I mention this because I had to take my car to the mechanic so they could tighten the belt they had replaced the other day, which was slipping. While in the waiting area, I noticed another patron who was waiting for his car as well. He appeared to be in his early 50s, and was wearing a wig.

Note that I did not call it a toupée, or a hairpiece, because these terms imply that the article is crafted to resemble the wearer’s actual hair. This was more of a helmet, a fur hat crafted from a pelt of the finest plastic $2.50 can buy. I’m sure the color was a reasonable facsimile of a color the gentleman’s hair was at one time, but it clearly bore no resemblance to the tufts sticking out around the edges. The real shocker came when he got up to move around, and I noticed that there was, where the crown should be, a bald spot.

A bald spot. On a wig.

Now, I can understand that this may be all he can afford, but please. Can he honestly think that this is somehow improving his appearance? Is he longing to recapture the days when he was merely balding? All I could think was, if I ever get to the stage where my scalp is exposed to the wind, and I attempt to cover it with a mangy polyester piece of roadkill, I can only hope someone puts me out of my misery.

Why, as a pup, I myself…

Took Sean to Wal-Mart to get some groceries, and afterward we had lunch in the McDonalds there. As we were finishing, a little old lady came over and said, “I just wanted to say I was enjoying watching how you were taking care of him, so gentle and kind. Most parents aren’t that nice with their kids.” I really had to restrain myself to keep from saying, “Yes, I try to be careful with them because if you bruise them or scratch them up, it reduces their resale value.”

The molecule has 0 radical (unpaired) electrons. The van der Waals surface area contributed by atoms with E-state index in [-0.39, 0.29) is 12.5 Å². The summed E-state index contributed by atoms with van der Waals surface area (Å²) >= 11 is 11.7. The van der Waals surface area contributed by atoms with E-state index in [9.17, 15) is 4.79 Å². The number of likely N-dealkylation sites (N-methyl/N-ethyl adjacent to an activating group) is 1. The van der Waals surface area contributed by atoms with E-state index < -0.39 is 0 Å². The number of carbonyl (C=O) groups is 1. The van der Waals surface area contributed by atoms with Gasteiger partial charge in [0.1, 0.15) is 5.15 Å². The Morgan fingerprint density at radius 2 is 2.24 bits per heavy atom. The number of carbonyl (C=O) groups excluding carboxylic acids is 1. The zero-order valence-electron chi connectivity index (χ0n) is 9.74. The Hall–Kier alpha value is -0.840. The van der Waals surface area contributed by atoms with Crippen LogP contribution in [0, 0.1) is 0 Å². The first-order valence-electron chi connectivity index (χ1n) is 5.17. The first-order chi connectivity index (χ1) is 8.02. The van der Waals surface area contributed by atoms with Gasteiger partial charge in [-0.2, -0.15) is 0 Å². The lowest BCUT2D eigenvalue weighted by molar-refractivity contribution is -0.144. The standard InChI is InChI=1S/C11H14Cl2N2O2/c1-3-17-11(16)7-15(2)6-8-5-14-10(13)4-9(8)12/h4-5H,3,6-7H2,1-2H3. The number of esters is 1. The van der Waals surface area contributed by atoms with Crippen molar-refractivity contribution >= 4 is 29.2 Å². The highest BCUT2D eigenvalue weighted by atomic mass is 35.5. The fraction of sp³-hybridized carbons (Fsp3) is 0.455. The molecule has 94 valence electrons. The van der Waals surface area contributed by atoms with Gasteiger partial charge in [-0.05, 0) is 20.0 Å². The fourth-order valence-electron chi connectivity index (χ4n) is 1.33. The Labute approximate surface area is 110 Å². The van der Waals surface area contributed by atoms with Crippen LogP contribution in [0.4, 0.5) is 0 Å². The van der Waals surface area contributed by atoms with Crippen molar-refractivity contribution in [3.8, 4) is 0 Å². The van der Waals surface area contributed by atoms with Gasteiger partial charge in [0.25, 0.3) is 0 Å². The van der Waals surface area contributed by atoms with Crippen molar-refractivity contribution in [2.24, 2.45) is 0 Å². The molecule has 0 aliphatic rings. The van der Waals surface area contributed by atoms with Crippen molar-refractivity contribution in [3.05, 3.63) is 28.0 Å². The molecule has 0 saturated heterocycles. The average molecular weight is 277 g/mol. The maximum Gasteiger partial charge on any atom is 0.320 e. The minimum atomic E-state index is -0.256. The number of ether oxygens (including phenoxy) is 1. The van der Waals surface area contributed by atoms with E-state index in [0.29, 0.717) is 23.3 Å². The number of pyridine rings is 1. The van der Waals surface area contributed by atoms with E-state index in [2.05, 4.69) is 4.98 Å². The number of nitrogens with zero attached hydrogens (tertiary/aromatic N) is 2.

The enamel chick

So apparently the default for WordPress is to moderate comments from people you haven’t approved before. Well, that’s turned off for now. Anyway, I’ve already gotten a request to explain the blog’s name, “A Chicken Helmet,” which I probably should have done in the first place. Several years ago, I plugged my name into an anagram generator, and it came up with quite a few interesting ones. My favorite, “the elk mechanic,” got turned into usernames, email addresses, etc. and has pretty much become my online identity. There were also quite a few related to chickens (the lame chicken, the chicken meal, the male chicken), and I’m not sure what exactly that says about me. But one of them was “a chicken helmet,” which struck me as an excellent name for a blog. Or a name for a blog, at least.

A-blogging we will go

Several times over the past few weeks, I’ve thought, “Gee, I wish I had a blog to write about X.” And then I’ve thought, “Wait, I do have a couple blogs, I could post to one of them.” But then I’ve thought, “I haven’t posted to them in a long, LONG time. I should just start a new blog.”

Of course, all this thinking, coupled with life being its typical busy craziness, means that it’s taken this long just to get to the point where the blog is set up and I have a couple minutes to post something to it. And this isn’t even anything more than saying, “Yes, I’ve started another blog I’ll never have the time or enthusiasm to update.” Ah, well, I’ll tackle actually posting something real tomorrow, provided I can remember some of those things I wanted a blog for.